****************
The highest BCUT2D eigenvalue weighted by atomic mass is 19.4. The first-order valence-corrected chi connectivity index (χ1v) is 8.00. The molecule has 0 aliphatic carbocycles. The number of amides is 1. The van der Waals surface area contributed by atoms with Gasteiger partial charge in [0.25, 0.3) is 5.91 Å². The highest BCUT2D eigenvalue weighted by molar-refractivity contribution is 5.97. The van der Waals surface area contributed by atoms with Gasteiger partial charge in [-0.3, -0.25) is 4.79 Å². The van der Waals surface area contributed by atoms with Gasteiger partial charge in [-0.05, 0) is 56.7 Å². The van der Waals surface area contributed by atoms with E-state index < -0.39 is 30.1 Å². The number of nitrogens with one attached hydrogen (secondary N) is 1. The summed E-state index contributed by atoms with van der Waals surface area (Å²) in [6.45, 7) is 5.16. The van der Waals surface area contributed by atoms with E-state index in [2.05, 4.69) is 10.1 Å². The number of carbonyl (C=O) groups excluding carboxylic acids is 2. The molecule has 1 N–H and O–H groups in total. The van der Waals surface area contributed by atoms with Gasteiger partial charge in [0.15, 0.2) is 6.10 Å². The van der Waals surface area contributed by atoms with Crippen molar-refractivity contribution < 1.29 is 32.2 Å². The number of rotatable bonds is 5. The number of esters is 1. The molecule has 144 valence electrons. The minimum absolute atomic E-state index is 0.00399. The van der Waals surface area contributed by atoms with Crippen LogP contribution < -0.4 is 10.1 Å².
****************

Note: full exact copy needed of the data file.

The highest BCUT2D eigenvalue weighted by atomic mass is 19.4. The first-order valence-corrected chi connectivity index (χ1v) is 8.00. The molecule has 0 aliphatic carbocycles. The number of amides is 1. The van der Waals surface area contributed by atoms with Gasteiger partial charge in [0.25, 0.3) is 5.91 Å². The highest BCUT2D eigenvalue weighted by molar-refractivity contribution is 5.97. The van der Waals surface area contributed by atoms with Gasteiger partial charge in [-0.3, -0.25) is 4.79 Å². The van der Waals surface area contributed by atoms with Gasteiger partial charge in [-0.05, 0) is 56.7 Å². The van der Waals surface area contributed by atoms with E-state index < -0.39 is 30.1 Å². The number of nitrogens with one attached hydrogen (secondary N) is 1. The summed E-state index contributed by atoms with van der Waals surface area (Å²) in [6.45, 7) is 5.16. The van der Waals surface area contributed by atoms with E-state index in [2.05, 4.69) is 10.1 Å². The number of carbonyl (C=O) groups excluding carboxylic acids is 2. The molecule has 1 N–H and O–H groups in total. The van der Waals surface area contributed by atoms with Gasteiger partial charge in [0.15, 0.2) is 6.10 Å². The van der Waals surface area contributed by atoms with Crippen molar-refractivity contribution < 1.29 is 32.2 Å². The number of rotatable bonds is 5. The number of esters is 1. The molecule has 144 valence electrons. The minimum absolute atomic E-state index is 0.00399. The van der Waals surface area contributed by atoms with Crippen LogP contribution < -0.4 is 10.1 Å².